The Catchment Based Approach (CaBA) is an inclusive, civil society-led initiative that works in partnership with Government, Local Authorities, Water Companies, businesses and more, to maximise the natural value of our environment.
CaBA partnerships are actively working in all 100+ river catchments across England and cross-border with Wales, directly supporting achievement of many of the targets under the Government’s 25 Year Environment Plan.
From the source of our rivers to the sea, across our towns, cities, countryside and coasts – a healthy water environment is essential to all of us. It provides us with the water we need to live and to run our businesses efficiently. It reduces the risk to our homes and livelihoods of flooding. A healthy water environment means better places to live, where people and wildlife flourish. In the past, management of the water environment has fallen to Government, to private companies and to landowners, often operating in isolation.
The Catchment Based Approach (CaBA) embeds collaborative working at a river catchment scale, delivering a range of environmental, social and economic benefits and protecting our precious water environments for the benefit of us all.
ha of habitat created
farmers engaged, with on-farm measures implemented
barriers to fish migration mitigated
volunteers and citizen scientists actively involved
of partnerships have the water company involved in funding and/or delivery
CaBA meetings took place across the country
primary stakeholders engaged
Catchment partnerships bring local knowledge and expertise, and are active in each of the 100+ Water Framework Directive catchments across England, including those cross-border with Wales. Numerous organisations and sectoral interests are involved with CaBA nationwide, including Environmental NGOs, Water Companies, Local Authorities, Government Agencies, Landowners, Angling Clubs, Farmer Representative Bodies, Academia and Local Businesses.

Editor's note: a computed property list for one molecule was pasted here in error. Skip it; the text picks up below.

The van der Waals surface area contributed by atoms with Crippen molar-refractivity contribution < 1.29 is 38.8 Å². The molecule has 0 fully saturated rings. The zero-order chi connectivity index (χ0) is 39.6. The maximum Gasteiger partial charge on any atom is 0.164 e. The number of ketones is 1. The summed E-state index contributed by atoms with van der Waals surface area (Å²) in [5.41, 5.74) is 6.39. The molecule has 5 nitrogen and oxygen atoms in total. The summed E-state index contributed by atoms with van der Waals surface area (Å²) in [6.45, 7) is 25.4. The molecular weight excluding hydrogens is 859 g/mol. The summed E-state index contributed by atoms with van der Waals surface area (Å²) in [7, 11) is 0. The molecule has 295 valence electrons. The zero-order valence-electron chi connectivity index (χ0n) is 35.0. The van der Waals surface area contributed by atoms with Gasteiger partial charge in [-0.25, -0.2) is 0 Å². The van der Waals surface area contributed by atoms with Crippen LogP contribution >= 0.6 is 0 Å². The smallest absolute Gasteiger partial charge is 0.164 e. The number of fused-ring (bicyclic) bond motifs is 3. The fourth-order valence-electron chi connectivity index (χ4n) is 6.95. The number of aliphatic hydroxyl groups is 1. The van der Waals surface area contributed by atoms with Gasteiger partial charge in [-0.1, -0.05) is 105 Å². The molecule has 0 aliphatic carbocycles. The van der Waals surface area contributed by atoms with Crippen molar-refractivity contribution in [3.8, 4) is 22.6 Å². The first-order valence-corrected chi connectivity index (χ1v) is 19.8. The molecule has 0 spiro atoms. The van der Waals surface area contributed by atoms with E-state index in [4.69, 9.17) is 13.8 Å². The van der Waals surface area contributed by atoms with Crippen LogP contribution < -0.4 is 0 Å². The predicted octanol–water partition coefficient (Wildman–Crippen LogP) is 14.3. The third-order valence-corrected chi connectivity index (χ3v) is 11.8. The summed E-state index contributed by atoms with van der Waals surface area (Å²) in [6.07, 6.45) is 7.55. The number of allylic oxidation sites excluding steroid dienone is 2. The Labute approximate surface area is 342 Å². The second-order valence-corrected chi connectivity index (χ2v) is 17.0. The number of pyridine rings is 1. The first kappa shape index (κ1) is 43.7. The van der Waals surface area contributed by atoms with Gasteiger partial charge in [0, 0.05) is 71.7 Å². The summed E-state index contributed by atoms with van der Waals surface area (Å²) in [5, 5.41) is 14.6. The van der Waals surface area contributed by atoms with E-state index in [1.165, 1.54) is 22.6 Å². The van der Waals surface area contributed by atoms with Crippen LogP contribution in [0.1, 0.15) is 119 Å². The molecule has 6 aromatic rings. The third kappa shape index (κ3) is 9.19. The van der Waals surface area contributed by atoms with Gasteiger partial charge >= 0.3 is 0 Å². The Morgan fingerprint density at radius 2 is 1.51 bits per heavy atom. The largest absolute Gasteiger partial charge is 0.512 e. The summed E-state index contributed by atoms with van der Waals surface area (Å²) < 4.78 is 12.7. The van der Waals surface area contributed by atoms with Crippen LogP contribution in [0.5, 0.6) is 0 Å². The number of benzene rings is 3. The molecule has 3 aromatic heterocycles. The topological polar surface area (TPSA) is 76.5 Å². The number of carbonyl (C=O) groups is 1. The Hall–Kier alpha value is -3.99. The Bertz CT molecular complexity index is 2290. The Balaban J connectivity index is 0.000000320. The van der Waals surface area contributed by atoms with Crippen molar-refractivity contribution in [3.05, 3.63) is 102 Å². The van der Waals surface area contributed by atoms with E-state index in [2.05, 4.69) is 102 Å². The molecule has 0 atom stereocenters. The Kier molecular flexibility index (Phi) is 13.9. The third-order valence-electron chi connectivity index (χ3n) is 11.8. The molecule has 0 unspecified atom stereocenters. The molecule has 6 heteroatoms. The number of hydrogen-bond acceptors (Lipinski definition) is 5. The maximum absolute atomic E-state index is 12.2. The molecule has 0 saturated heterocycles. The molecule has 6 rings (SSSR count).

The CaBA partnerships each undertake integrated management of land and water, addressing each river catchment as a whole and delivering crosscutting practical interventions on the ground. These result in multiple benefits including improvements to water quality, enhanced biodiversity, reduced flood risk, resilience to climate change, more resource efficient and sustainable businesses and, health and wellbeing benefits for local communities as they engage with and take ownership of their local river environment.
Due to the diversity of the partnerships, the technical expertise therein and the development of catchment plans – underpinned by robust data and evidence – CaBA partnerships have proven adept at securing project funds from multiple sources: to date, CaBA has leveraged, on average, more than 8 times the initial core investment.
The partnerships also have strong convening power, providing a catalyst to bring together a range of sectoral interests and to address land and water management in a strategic manner, at the whole catchment scale.
Due to its crosscutting and integrated nature, CaBA provides an ideal framework to support delivery of the Government’s 25-year Environment Plan, directly supporting key focus areas identified for action, including:
Whilst top-down regulation does have a key role to play within land and water management, it alone cannot address the breadth and complexity of the issue or fully realise the range of environmental, societal and economic benefits that can be achieved. To do so requires a collaborative approach that engages all sectors of society, including businesses, civil society and local authorities.
Collaborative working means that a diverse range of funds can be tapped, enabling partnerships to ‘get more for less’, deliver cost-effective improvements and maximize the multiple benefits that can be realised for both people and the environment.
A collaborative partnership approach also brings local knowledge, and expertise to bear and encourages individuals, organisations and communities to take ownership of issues. Additionally, at a time when funding constraints limit the spatial and temporal scale of regulatory monitoring of the environment, collaborative working can bring other datasets into play, able to draw too upon a wealth of citizen science.
Working collaboratively can also resolve conflicting viewpoints bringing about improvement through consensus and the identification of trade-offs, thereby avoiding costly and lengthy legal intervention. Such an approach yields solutions that are sustainable for the long-term.
For every £1 directly invested by the government, CaBA partnerships have raised £1.6 from non-governmental funders plus £19.8 million of wider government funding invested via a collaborative catchment-based approach.